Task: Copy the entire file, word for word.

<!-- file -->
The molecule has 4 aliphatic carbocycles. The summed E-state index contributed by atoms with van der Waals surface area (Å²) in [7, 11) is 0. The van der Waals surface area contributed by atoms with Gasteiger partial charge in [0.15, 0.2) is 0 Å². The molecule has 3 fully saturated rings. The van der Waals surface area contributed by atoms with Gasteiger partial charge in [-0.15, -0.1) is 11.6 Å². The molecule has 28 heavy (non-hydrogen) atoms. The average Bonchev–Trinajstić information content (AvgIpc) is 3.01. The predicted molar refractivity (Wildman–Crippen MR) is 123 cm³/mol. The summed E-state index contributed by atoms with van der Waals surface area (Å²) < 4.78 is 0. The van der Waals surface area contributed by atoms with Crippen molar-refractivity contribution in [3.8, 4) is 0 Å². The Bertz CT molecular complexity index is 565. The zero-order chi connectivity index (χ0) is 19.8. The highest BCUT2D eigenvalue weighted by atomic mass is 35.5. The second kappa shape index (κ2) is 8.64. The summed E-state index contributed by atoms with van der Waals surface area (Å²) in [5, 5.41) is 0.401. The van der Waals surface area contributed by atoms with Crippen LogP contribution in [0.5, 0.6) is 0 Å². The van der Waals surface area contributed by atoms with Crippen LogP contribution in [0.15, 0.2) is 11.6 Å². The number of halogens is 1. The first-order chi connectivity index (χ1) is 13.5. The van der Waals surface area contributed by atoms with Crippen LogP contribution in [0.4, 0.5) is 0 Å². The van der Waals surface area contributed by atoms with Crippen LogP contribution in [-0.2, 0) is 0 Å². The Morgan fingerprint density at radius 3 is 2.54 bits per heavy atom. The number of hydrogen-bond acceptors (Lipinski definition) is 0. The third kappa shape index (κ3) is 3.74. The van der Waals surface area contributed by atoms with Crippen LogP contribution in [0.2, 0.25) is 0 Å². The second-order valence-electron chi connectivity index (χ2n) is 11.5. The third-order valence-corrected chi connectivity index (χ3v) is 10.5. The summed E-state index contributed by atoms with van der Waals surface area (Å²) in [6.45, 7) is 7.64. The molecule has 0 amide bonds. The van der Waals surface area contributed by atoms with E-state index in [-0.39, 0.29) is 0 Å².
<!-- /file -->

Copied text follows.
The molecule has 4 aliphatic carbocycles. The summed E-state index contributed by atoms with van der Waals surface area (Å²) in [7, 11) is 0. The van der Waals surface area contributed by atoms with Gasteiger partial charge in [0.15, 0.2) is 0 Å². The molecule has 3 fully saturated rings. The van der Waals surface area contributed by atoms with Gasteiger partial charge in [-0.15, -0.1) is 11.6 Å². The molecule has 28 heavy (non-hydrogen) atoms. The average Bonchev–Trinajstić information content (AvgIpc) is 3.01. The predicted molar refractivity (Wildman–Crippen MR) is 123 cm³/mol. The summed E-state index contributed by atoms with van der Waals surface area (Å²) < 4.78 is 0. The van der Waals surface area contributed by atoms with Crippen molar-refractivity contribution in [3.8, 4) is 0 Å². The Bertz CT molecular complexity index is 565. The zero-order chi connectivity index (χ0) is 19.8. The highest BCUT2D eigenvalue weighted by atomic mass is 35.5. The second kappa shape index (κ2) is 8.64. The summed E-state index contributed by atoms with van der Waals surface area (Å²) in [5, 5.41) is 0.401. The van der Waals surface area contributed by atoms with Crippen LogP contribution in [0.5, 0.6) is 0 Å². The van der Waals surface area contributed by atoms with Crippen LogP contribution in [0.15, 0.2) is 11.6 Å². The number of halogens is 1. The first-order chi connectivity index (χ1) is 13.5. The van der Waals surface area contributed by atoms with Crippen LogP contribution in [0.4, 0.5) is 0 Å². The van der Waals surface area contributed by atoms with Crippen LogP contribution in [-0.2, 0) is 0 Å². The Morgan fingerprint density at radius 3 is 2.54 bits per heavy atom. The number of hydrogen-bond acceptors (Lipinski definition) is 0. The third kappa shape index (κ3) is 3.74. The van der Waals surface area contributed by atoms with Crippen LogP contribution in [0.2, 0.25) is 0 Å². The second-order valence-electron chi connectivity index (χ2n) is 11.5. The third-order valence-corrected chi connectivity index (χ3v) is 10.5. The summed E-state index contributed by atoms with van der Waals surface area (Å²) in [6.45, 7) is 7.64. The molecule has 0 amide bonds. The van der Waals surface area contributed by atoms with E-state index in [-0.39, 0.29) is 0 Å².